Teenage workers

Neenah Alyassiri, Opinion Writer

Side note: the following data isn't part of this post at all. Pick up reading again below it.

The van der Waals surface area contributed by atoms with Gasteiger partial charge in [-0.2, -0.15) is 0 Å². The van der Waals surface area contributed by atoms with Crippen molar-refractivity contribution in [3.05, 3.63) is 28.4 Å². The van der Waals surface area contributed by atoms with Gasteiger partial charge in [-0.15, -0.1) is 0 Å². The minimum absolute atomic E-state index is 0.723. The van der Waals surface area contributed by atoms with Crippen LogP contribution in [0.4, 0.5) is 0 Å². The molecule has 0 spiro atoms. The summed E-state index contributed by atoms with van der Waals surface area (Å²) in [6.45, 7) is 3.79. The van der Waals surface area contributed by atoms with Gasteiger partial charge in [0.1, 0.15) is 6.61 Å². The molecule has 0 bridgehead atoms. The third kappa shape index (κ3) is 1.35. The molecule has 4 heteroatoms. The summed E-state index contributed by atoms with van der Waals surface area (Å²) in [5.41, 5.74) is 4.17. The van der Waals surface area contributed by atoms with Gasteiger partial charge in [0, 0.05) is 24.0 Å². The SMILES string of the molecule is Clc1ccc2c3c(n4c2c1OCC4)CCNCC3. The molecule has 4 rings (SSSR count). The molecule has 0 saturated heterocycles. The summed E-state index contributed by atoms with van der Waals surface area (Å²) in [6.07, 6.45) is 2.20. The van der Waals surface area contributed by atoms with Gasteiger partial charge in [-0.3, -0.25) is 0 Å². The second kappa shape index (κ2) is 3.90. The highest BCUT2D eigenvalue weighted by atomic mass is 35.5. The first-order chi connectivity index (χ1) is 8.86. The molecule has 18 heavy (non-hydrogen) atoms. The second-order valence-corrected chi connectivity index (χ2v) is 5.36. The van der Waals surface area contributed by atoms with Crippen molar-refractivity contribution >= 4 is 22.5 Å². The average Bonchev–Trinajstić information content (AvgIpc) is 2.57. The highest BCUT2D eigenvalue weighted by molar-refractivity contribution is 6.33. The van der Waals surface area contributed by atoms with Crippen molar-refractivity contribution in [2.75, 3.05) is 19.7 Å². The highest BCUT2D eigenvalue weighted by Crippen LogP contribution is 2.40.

The second the majority of teens hit the age of 16, their first thought is driving a car wherever they want, closely followed by if they should get a job or not. While driving a car seems to have no downsides, sometimes a job can have its cons as a high school student. From struggling to manage time to turning in late college applications, balancing your obligations is important to succeed in school and life. A job can help you grow as a person but understanding a good balance can create an easier high school life. A majority of Xavier students are student-athletes. Attending practice and competitions daily is a huge time commitment and responsibility. In order to do this, students have to dedicate one to two hours for practice and, depending on the sport, competition length can vary. Although not every day, some sports can be up to six hours long, such as a track meet, and can potentially run longer. Adding a job onto this can leave no time for school academics, which can lead to a decline in focusing on school. A lot of athletic students end up quitting their jobs or taking a temporary leave in season. By limiting your time, college applications could be pushed to the side by students. By submitting just before deadlines, college admissions see this as procrastination and it says something about your work ethic. While jobs can set you up for a brighter future, there are many factors that go into it. Finding a good balance between these can set you up for success. Find a job that allows for a more flexible schedule, specifically one that understands you have prior commitments and works with you on creating a less stressful schedule. Working at a family business or explaining to your employer the situation you’re in prior to being hired can help throughout your work experience. Smaller, non-chain businesses typically are easier on schedules and understanding students. High chain businesses usually have a set schedule and restrictions on work times. However, having a job as a high school student can also be very beneficial. Having a job that coincides with skills that are learned by experience, not a textbook. Work ethic, being a part of a team, and learning work environments can be seriously beneficial following college as these skills must be practiced. Another great thing about having a job is when looking for future jobs you can have a leg up from the competition, as you have work experience and years under your belt. As a teenager, deciding on if a job is right for you or necessary varies from person to person. Thinking through the pros and cons throughout your own schedule gives you a stress-free high school experience. When thinking about this question yourself, remember that the key to success is balance.